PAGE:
are clinically and economically sensible. A number of international authors emphasize this clearly [48], [49], [50]. In 2013 a Cochrane Review [51] and an S3 guideline on this topic [52] appeared. Overall, according to the authors, the evidence for the introduction of ABS programs and their clinical and economic benefits is very good and they are strongly recommended (A).

Sequential therapy

Parenteral-oral follow-up treatment (sequential therapy) gives the option to continue treatment initiated parenterally in hospital with oral (out-patient) administration. As a result, the duration of intravenous treatment is reduced without having a negative impact on the success of the treatment [53]. In addition to reducing the risk of infusion-related infection and mobilizing the patient more quickly, there are a number of economic advantages that speak in favor of sequential therapy.

An early move to oral drug forms leads to a significant reduction in hospital stays, which can play a significant role in DRG flat-rate hospital remuneration systems. In a Europe-wide retrospective analysis of the treatment of MRSA-associated skin and soft tissue infections the team led by Nathwani and Eckmann found, for example, that the introduction of sequential therapy shortened hospital stays by 6.2 days on average with resultant potential savings of €2,000 per patient [54]. Similar results were reported by Gray et al. with her study in 5 hospitals in the United Kingdom, where she found savings of £363 per patient [55].

Other reasons for the economic superiority of sequential therapy over continuous parenteral therapy can be lower antibiotic costs and lower personnel costs for the preparation and administration of the parenteral antibiotics. The effects are not only evident in the clinical area but also in pre- and post-inpatient care.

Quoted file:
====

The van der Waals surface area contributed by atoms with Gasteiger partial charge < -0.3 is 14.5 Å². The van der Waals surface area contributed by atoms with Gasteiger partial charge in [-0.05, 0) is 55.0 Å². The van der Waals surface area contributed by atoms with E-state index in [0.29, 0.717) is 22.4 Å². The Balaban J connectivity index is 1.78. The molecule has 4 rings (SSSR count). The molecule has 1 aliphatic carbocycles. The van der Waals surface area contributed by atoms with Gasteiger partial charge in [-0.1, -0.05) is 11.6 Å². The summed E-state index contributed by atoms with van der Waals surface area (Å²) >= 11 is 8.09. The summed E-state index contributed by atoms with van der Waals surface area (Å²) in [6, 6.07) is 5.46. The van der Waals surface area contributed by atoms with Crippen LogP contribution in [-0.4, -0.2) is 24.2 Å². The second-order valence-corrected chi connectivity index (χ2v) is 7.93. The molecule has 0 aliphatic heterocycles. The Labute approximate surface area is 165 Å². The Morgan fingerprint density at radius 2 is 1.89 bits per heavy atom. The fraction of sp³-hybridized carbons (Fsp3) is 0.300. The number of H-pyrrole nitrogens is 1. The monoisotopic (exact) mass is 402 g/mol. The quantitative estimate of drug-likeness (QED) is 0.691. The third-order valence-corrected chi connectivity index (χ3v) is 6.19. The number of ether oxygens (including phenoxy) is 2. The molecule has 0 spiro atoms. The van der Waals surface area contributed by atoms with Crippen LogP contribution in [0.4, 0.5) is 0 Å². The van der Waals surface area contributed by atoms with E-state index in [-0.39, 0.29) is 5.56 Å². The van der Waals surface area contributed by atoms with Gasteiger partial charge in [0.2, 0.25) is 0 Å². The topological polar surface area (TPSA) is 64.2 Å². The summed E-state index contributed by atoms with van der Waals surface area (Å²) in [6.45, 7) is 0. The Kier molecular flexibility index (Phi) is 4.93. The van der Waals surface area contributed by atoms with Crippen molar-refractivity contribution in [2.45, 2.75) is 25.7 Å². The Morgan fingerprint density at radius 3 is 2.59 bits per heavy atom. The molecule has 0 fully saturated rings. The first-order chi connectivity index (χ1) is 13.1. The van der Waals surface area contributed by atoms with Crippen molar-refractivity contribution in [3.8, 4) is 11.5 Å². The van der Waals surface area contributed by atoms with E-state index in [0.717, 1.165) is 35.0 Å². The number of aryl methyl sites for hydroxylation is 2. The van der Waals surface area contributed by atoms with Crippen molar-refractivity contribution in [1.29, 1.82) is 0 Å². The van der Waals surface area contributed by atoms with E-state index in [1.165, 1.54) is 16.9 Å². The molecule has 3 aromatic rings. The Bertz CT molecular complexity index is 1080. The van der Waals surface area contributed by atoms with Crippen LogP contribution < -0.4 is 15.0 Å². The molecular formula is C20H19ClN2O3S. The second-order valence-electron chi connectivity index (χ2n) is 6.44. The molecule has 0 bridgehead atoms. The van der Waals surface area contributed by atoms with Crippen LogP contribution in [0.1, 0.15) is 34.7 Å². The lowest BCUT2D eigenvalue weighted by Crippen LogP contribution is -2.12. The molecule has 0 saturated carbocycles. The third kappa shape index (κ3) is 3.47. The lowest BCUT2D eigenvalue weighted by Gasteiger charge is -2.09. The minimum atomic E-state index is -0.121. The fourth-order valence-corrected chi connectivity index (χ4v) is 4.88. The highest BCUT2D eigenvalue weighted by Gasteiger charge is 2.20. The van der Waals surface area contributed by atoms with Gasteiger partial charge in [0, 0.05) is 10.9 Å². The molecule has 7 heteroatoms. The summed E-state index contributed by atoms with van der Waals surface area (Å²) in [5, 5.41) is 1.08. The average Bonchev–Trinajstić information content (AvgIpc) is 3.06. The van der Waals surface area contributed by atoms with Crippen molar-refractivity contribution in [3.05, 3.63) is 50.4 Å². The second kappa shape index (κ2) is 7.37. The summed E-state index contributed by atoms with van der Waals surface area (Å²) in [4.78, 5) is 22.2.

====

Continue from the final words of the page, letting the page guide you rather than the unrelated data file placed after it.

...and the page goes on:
Although there are mainly retrospective studies available on sequential therapy and its economic advantages, from an economic point of view the authors strongly recommend it (A).


In addition to sequential therapy, de-escalation can also contribute to optimizing the clinical economic balance. The aim is to replace calculated initial broad-spectrum antibiotic treatment with a more targeted one, i.e. to replace the initial substance with a similarly effective substance that however has a narrower spectrum. Prerequisites for this are:

  • presence of specific and plausible microbiological findings
  • clinical improvement (patient responded well to initial treatment)

By reducing the treatment spectrum and thus the antibiotic load, the development of resistances should be influenced favorably by minimizing the selection pressure. Patient safety is improved through fewer adverse drug reactions and superinfections [52]. From an economic point of view this will result in (sometimes significant) savings in drug expenditure, not least by reducing the duration of treatment [56].

As with sequential therapy, the publications on the economic effects of de-escalation are predominantly either retrospective analyzes or secondary evaluations of clinical studies. Nevertheless, once again the authors express a strong recommendation (A).